Pansy Ho fails to file papers in US probe

PUBLISHED : Wednesday, 21 June, 2006, 12:00am
UPDATED : Wednesday, 21 June, 2006, 12:00am

Pansy Ho Chiu-king, the managing director of Shun Tak Holdings, had failed to file documents requested by gaming regulators in the United States conducting an investigation into her joint venture with MGM Mirage, sources said.

US investigators were interested in turnover and shareholding details of Shun Tak and other companies in the Ho family empire. Ms Ho has a stake in Sociedade de Jogos de Macau (SJM), which is controlled by her father Stanley Ho Hung-sun, and is a director of Sociedade de Turismo e Diversoes de Macau.

The investigators also want to know how independent Ms Ho is, given the fact that her father has dominated Macau's gaming industry for 40 years.

'The whole point is to get a clear understanding of who's going to be making the decisions and who has influence over those decisions,' a source said.

A clear paper trail is anything but easy to find in Macau's multi-tiered gaming industry. Most high-rolling VIP rooms in Macau, which have traditionally been the backbone of the gaming industry, are not run by the casinos but rented out to operators who pay a percentage of their gaming profits.

These operators reel in gamblers through travel agents that run gaming trips, known as junkets. The relationships between the casinos, VIP room operators and junket runners are typically informal.

Ms Ho declined to comment. Both MGM and the Nevada Gaming Commission did not return phone calls. The New Jersey attorney-general's office, which is overseeing that state's investigation, also declined to comment.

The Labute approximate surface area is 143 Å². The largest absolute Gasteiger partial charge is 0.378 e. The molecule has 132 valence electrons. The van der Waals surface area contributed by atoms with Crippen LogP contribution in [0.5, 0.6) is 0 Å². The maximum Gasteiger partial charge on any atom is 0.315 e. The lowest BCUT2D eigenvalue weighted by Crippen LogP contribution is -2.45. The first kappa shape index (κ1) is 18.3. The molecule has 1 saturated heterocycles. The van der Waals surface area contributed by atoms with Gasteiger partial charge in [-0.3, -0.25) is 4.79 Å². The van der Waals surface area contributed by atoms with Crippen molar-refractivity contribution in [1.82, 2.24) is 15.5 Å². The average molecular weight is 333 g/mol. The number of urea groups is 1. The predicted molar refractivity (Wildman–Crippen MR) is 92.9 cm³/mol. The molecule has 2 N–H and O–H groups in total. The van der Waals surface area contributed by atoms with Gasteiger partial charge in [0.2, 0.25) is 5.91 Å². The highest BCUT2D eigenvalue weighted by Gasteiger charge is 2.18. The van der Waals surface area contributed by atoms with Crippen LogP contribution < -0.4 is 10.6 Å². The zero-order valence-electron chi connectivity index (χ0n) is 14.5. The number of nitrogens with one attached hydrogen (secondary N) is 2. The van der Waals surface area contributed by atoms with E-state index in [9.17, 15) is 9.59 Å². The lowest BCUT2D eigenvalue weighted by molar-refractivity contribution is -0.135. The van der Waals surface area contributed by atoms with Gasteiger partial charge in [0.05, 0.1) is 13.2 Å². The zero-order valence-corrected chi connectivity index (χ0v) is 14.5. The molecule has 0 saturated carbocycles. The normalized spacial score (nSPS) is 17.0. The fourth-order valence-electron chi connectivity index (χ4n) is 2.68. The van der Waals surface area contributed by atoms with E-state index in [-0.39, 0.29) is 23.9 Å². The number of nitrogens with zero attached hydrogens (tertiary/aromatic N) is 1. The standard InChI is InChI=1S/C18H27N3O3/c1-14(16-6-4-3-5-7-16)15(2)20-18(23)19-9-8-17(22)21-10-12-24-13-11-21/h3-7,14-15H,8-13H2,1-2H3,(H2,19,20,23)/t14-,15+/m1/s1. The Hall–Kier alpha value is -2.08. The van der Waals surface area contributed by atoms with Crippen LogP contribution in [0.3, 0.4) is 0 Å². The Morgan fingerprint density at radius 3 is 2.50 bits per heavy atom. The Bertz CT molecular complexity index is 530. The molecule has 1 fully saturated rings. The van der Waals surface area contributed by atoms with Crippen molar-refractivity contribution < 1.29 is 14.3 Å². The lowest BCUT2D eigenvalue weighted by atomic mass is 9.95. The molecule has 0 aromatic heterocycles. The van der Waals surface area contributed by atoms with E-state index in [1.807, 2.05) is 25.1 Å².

Both the commission and the attorney-general, through the Division of Gaming Enforcement, launched investigations last year.

The joint venture and the gaming commissions were likely to reach an agreement in the end, sources said. But if the findings go against MGM, either commission could revoke the company's licence to do business in that state, which would most likely prompt MGM to dissolve the venture.

According to the terms of the joint venture, for MGM to dissolve it, they would have to identify three buyers and go through an auction overseen by both Ms Ho and the Macau government.

Ms Ho would have the right to sell her stake in the venture to the winner of that auction. She would also have the option of bringing in another buyer to replace the winner of that auction.

MGM and Ms Ho announced the joint venture in 2004 after agreeing to pay US$200 million to SJM, one of three companies awarded a licence to operate casinos in Macau.

MGM invested US$180 million in the joint venture while Ms Ho put in US$80 million, for a 50 per cent stake.

Under the deal, Ms Ho is also allowed to appoint four of the seven directors, which would include herself and her sister Daisy Ho Chiu-fung.

MGM and Ms Ho plan to open a 28-storey hotel-casino development next year at a cost of U$1 billion.